• Chromatin binding of Gcn5 in Drosophila is largely mediated by CP190.

      Ali, Tamer; Krüger, Marcus; Bhuju, Sabin; Jarek, Michael; Bartkuhn, Marek; Renkawitz, Rainer; Hel,holtz Centre for infection research, Inhoffenstr. 7, 38124 Braunschweig, Germany. (2016-11-29)
      Centrosomal 190 kDa protein (CP190) is a promoter binding factor, mediates long-range interactions in the context of enhancer-promoter contacts and in chromosomal domain formation. All Drosophila insulator proteins bind CP190 suggesting a crucial role in insulator function. CP190 has major effects on chromatin, such as depletion of nucleosomes, high nucleosomal turnover and prevention of heterochromatin expansion. Here, we searched for enzymes, which might be involved in CP190 mediated chromatin changes. Eighty percent of the genomic binding sites of the histone acetyltransferase Gcn5 are colocalizing with CP190 binding. Depletion of CP190 reduces Gcn5 binding to chromatin. Binding dependency was further supported by Gcn5 mediated co-precipitation of CP190. Gcn5 is known to activate transcription by histone acetylation. We used the dCas9 system to target CP190 or Gcn5 to a Polycomb repressed and H3K27me3 marked gene locus. Both, CP190 as well as Gcn5, activate this locus, thus supporting the model that CP190 recruits Gcn5 and thereby activates chromatin.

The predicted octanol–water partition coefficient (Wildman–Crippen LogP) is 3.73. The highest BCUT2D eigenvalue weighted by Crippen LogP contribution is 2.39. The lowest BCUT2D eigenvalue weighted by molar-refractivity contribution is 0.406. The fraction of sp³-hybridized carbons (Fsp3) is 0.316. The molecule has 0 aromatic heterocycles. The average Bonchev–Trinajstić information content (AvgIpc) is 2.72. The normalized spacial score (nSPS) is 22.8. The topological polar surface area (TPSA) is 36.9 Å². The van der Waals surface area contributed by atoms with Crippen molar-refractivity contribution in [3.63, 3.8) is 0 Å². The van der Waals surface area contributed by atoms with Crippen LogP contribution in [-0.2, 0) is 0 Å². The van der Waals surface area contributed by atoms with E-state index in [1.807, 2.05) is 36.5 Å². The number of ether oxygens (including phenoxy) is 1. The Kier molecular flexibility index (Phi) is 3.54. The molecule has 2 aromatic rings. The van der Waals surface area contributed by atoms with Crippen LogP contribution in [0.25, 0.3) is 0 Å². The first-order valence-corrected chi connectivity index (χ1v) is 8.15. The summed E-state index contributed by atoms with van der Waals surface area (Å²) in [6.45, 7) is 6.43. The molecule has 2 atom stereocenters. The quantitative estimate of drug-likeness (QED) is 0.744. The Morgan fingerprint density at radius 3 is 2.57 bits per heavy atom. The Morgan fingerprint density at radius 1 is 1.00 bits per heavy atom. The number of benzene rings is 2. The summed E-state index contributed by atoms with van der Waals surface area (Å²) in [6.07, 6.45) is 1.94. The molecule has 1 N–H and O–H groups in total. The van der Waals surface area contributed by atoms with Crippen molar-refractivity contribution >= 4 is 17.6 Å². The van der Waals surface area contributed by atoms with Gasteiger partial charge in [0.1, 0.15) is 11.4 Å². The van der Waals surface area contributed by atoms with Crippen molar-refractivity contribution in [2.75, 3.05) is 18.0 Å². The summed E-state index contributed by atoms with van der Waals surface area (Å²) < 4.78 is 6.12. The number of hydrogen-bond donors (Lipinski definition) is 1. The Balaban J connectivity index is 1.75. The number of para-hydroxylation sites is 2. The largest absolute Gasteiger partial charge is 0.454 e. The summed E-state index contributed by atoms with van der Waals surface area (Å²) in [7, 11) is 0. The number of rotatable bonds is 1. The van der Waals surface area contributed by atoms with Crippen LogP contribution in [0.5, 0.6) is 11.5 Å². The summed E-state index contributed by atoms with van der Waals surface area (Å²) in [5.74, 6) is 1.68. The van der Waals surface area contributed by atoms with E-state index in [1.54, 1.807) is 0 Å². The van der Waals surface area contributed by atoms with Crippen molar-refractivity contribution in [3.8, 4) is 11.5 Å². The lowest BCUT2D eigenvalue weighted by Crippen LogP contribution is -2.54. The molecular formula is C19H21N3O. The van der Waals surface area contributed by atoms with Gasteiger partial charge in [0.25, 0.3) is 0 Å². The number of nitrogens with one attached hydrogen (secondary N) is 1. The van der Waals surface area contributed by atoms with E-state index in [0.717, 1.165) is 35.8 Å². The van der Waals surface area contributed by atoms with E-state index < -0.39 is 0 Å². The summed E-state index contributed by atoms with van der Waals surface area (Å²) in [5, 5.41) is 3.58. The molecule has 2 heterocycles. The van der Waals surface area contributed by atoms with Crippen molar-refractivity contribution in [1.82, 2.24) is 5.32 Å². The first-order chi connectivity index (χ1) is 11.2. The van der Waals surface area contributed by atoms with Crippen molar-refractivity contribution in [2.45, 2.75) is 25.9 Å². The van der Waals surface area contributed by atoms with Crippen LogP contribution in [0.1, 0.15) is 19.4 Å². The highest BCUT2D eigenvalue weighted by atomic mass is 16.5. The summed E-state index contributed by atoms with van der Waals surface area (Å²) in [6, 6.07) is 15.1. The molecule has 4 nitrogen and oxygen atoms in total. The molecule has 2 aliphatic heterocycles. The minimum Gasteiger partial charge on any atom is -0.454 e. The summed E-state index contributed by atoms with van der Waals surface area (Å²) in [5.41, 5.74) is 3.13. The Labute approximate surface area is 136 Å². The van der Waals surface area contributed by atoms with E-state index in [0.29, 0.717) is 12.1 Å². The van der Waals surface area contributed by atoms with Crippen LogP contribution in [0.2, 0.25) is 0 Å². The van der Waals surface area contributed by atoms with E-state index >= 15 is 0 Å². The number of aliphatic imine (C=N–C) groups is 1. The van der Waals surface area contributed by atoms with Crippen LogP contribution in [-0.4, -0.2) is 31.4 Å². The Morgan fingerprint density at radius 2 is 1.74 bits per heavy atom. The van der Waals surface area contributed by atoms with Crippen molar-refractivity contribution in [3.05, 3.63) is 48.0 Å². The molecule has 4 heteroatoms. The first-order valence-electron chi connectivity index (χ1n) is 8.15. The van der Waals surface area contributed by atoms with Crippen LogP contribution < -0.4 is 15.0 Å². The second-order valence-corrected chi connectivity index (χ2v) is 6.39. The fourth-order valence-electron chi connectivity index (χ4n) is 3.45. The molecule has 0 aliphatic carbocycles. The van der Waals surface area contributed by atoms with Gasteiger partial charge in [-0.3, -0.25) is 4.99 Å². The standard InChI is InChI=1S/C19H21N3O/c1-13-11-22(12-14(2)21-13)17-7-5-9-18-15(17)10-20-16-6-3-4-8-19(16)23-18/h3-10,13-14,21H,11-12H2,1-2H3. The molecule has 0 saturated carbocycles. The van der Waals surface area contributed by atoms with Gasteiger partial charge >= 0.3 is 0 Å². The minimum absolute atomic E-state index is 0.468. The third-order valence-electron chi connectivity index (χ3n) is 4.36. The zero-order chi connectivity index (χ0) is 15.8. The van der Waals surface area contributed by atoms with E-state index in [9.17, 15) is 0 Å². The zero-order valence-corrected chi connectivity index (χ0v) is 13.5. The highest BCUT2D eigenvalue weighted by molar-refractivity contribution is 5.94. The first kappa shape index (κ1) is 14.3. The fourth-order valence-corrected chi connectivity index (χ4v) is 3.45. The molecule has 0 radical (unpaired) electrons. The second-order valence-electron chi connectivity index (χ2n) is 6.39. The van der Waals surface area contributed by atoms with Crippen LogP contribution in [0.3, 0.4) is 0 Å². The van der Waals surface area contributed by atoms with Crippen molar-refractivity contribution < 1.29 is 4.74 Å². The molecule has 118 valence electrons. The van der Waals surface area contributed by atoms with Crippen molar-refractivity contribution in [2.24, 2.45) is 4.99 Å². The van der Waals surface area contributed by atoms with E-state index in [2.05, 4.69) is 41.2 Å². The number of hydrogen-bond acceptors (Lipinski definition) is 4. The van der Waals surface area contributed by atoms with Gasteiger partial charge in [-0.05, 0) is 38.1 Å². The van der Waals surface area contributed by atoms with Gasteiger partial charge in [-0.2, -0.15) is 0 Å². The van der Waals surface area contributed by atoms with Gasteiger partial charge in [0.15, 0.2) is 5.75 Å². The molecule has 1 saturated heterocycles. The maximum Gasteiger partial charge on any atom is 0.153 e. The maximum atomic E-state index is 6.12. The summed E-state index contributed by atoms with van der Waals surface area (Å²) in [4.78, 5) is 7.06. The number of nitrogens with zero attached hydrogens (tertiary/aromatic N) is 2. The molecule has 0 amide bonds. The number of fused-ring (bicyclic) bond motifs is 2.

• Chromera velia, endosymbioses and the rhodoplex hypothesis--plastid evolution in cryptophytes, alveolates, stramenopiles, and haptophytes (CASH lineages).

      Petersen, Jörn; Ludewig, Ann-Kathrin; Michael, Victoria; Bunk, Boyke; Jarek, Michael; Baurain, Denis; Brinkmann, Henner (2014-03)